I’ve been engaged in struggle with my current work, ‘Beloved Warrior’, the second in the Historical Trilogy. The first chapter came as easily as is usual for me but the second abruptly blocked. That was six weeks ago. It was a novel experience for this prolific novel writer. I didn’t panic and tried all the worthy advice seen on other writers blogs. Nothing worked. I decided the problem was lack of free flowing fuel. My research had gaps I thought. So I got stuck into more reading. Tried again, still nothing. I spent four weeks intensively blogging and one result of that was this much improved blog. The blogging grew ever more intense. I spent time on my Goodreads authors page. In the dark wakeful hours, I tried to guide my mind on to the book but it kept worrying at the blogging stuff. I simply could not get my mind on to the block. I tried a bit of writing but it was like pulling teeth. The sentences just would not flow. I considered scrapping it all and starting again with a new structure. There are three main and several peripheral characters. I’d intended each chapter to follow one character within the same time line. Later in the book the three main charter’s time lines cross and they interact. The second chapter introduces the main female protagonist. A nurse called Winny, the sister of Pat from the first of the trilogy: “‘The Prairie Companions.’ I’d started with a letter from Winny to her sister Pat in Canada and the reply. It seemed like a nice device to give back story and establish secondary characters.

Yesterday I saw this was what was blocking me. The device was interrupting my normal story telling voice. I needed to loose this and just plunge into Winny’s story as I had with Dan’s in the first chapter. It worked, I’m flowing, the block is gone. Loud cheers from the beloved B, who was getting sick of my morose mumblings and cussing under my breath as I sat at the Mac. I have uploaded the first chapter on a page here as a taster. I’d really welcome feedback about it from followers and visitors. (It’s a rough first draft, unproofed. So please be kind about typos and goofs.)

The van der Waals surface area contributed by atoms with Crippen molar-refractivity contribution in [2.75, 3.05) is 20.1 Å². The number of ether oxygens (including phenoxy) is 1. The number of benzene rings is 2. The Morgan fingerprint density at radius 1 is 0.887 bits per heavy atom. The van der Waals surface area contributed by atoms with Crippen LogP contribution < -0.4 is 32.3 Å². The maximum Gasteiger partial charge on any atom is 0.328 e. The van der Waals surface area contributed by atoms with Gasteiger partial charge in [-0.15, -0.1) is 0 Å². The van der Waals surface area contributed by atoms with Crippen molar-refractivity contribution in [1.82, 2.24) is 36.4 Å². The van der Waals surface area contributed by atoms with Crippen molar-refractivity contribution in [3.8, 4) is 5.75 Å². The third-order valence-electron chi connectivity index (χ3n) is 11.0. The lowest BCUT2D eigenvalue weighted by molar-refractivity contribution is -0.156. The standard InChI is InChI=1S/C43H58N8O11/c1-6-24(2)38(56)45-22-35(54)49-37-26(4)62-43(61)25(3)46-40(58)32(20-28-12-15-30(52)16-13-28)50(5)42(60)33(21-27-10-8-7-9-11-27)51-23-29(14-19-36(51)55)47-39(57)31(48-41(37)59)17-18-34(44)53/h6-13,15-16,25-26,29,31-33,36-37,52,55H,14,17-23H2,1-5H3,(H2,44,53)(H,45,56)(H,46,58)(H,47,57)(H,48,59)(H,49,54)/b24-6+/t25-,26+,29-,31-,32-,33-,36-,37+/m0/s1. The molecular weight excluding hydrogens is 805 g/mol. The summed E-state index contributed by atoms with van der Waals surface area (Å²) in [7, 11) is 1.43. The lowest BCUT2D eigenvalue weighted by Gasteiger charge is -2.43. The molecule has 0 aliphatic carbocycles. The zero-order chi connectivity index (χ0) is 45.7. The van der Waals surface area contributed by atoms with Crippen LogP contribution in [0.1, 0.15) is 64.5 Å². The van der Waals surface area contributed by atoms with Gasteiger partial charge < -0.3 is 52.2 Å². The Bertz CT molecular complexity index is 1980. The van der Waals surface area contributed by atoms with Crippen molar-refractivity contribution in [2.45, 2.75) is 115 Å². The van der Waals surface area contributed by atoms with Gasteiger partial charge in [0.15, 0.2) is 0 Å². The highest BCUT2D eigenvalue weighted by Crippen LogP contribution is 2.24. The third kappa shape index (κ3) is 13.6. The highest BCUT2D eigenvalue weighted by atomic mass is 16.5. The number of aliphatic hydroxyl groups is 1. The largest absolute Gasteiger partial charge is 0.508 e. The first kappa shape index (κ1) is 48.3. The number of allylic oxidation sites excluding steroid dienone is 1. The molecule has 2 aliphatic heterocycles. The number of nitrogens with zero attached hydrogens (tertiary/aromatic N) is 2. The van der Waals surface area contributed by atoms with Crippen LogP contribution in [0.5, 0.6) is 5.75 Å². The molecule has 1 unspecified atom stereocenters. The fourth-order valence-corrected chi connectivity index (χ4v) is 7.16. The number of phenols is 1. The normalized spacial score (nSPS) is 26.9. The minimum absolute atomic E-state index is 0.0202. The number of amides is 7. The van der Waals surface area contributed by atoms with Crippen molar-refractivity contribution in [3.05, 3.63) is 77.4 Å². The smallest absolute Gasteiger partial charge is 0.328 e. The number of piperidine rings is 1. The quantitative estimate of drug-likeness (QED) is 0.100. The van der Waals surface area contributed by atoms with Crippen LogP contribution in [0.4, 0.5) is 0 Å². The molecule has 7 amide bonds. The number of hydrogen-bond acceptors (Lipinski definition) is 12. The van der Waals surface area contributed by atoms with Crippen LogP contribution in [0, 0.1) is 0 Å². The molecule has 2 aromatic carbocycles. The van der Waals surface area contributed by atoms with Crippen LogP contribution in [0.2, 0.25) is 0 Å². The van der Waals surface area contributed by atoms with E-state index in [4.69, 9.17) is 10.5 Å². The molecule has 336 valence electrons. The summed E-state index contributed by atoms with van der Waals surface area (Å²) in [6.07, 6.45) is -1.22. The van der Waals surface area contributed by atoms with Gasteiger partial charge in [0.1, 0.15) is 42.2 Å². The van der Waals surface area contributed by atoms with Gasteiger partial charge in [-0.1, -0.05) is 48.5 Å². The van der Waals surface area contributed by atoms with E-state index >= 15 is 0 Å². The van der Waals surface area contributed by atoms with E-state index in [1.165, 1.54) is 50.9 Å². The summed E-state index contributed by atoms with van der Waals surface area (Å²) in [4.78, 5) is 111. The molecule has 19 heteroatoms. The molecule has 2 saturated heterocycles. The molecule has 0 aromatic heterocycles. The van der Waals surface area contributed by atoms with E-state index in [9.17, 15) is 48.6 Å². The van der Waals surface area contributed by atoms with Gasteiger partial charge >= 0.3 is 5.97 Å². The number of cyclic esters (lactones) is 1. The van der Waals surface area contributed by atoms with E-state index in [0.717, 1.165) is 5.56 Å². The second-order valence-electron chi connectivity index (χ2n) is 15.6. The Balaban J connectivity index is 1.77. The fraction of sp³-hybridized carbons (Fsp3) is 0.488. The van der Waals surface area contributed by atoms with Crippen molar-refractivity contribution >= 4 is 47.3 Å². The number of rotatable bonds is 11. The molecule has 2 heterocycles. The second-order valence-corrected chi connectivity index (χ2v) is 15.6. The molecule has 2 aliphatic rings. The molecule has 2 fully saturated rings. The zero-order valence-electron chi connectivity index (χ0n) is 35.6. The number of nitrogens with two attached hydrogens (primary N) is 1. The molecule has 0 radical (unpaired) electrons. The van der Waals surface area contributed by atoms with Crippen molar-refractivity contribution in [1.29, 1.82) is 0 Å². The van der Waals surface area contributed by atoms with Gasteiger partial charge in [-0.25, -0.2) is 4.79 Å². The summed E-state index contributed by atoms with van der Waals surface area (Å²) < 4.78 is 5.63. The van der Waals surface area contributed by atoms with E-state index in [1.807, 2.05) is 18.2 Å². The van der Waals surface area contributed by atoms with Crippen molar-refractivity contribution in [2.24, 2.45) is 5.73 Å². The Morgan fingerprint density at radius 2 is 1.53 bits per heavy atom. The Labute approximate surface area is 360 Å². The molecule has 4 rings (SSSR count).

Now that I’m unblocked I will be blogging less but will try to post once a week at least and keep an eye on friends.

Giving thanks to Steinbeck.

John Steinbeck.

My seminal literary influence was not a native Irish writer but he was of my heritage. Scots-Irish on his mother’s side, the Hamilton’s. John Steinbeck used them as prototypes in one of his most ambitious novels, East of Eden. I had cause to think about Steinbeck’s influence on me recently for two reasons. One was an appreciation of him by Melvin Bragg shown on BBC 4 two nights ago. The other was a radio interview I recorded, which may or may not be aired in the new year. I was asked which writer I most admired and which had influenced me most. I unhesitatingly named Steinbeck. He was the first serious author I read as a fourteen year old. Not because he was on the school reading list, he wasn’t. But because I picked up one of his first editions in a favoured haunt, the second-hand book shop in Belfast’s Smithfield market. The book was The Pastures of Heaven and it is still a cherished part of my library along with every other book he published. I also have his biography and other appreciations of the man and his work.